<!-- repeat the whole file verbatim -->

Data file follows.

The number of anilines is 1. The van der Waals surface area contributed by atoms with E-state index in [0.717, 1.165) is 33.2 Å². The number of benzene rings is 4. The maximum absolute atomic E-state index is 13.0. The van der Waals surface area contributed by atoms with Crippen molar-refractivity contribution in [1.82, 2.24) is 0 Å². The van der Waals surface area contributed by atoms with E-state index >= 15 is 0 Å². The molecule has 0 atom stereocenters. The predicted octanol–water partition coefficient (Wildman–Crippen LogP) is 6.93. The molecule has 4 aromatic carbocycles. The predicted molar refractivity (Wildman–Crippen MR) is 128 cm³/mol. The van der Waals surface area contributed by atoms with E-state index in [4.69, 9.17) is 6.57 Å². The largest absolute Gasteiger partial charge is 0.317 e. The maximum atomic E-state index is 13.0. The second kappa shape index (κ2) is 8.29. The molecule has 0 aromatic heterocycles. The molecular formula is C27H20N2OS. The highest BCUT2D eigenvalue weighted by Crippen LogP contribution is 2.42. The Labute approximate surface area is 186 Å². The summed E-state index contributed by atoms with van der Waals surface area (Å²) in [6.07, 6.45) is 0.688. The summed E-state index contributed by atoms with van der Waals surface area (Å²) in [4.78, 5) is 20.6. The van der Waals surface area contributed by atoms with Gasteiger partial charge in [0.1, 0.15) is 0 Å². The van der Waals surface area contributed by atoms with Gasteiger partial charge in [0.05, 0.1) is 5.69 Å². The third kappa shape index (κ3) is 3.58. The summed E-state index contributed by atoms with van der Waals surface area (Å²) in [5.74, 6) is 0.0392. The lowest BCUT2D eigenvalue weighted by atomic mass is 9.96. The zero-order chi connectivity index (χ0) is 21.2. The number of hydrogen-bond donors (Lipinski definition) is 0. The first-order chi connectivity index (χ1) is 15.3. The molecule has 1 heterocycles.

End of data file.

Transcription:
The number of anilines is 1. The van der Waals surface area contributed by atoms with E-state index in [0.717, 1.165) is 33.2 Å². The number of benzene rings is 4. The maximum absolute atomic E-state index is 13.0. The van der Waals surface area contributed by atoms with Crippen molar-refractivity contribution in [1.82, 2.24) is 0 Å². The van der Waals surface area contributed by atoms with E-state index >= 15 is 0 Å². The molecule has 0 atom stereocenters. The predicted octanol–water partition coefficient (Wildman–Crippen LogP) is 6.93. The molecule has 4 aromatic carbocycles. The predicted molar refractivity (Wildman–Crippen MR) is 128 cm³/mol. The van der Waals surface area contributed by atoms with E-state index in [4.69, 9.17) is 6.57 Å². The largest absolute Gasteiger partial charge is 0.317 e. The maximum atomic E-state index is 13.0. The second kappa shape index (κ2) is 8.29. The molecule has 0 aromatic heterocycles. The molecular formula is C27H20N2OS. The highest BCUT2D eigenvalue weighted by Crippen LogP contribution is 2.42. The Labute approximate surface area is 186 Å². The summed E-state index contributed by atoms with van der Waals surface area (Å²) in [6.07, 6.45) is 0.688. The summed E-state index contributed by atoms with van der Waals surface area (Å²) in [4.78, 5) is 20.6. The van der Waals surface area contributed by atoms with Gasteiger partial charge in [0.1, 0.15) is 0 Å². The van der Waals surface area contributed by atoms with Gasteiger partial charge in [0.05, 0.1) is 5.69 Å². The third kappa shape index (κ3) is 3.58. The summed E-state index contributed by atoms with van der Waals surface area (Å²) in [5.74, 6) is 0.0392. The lowest BCUT2D eigenvalue weighted by atomic mass is 9.96. The zero-order chi connectivity index (χ0) is 21.2. The number of hydrogen-bond donors (Lipinski definition) is 0. The first-order chi connectivity index (χ1) is 15.3. The molecule has 1 heterocycles.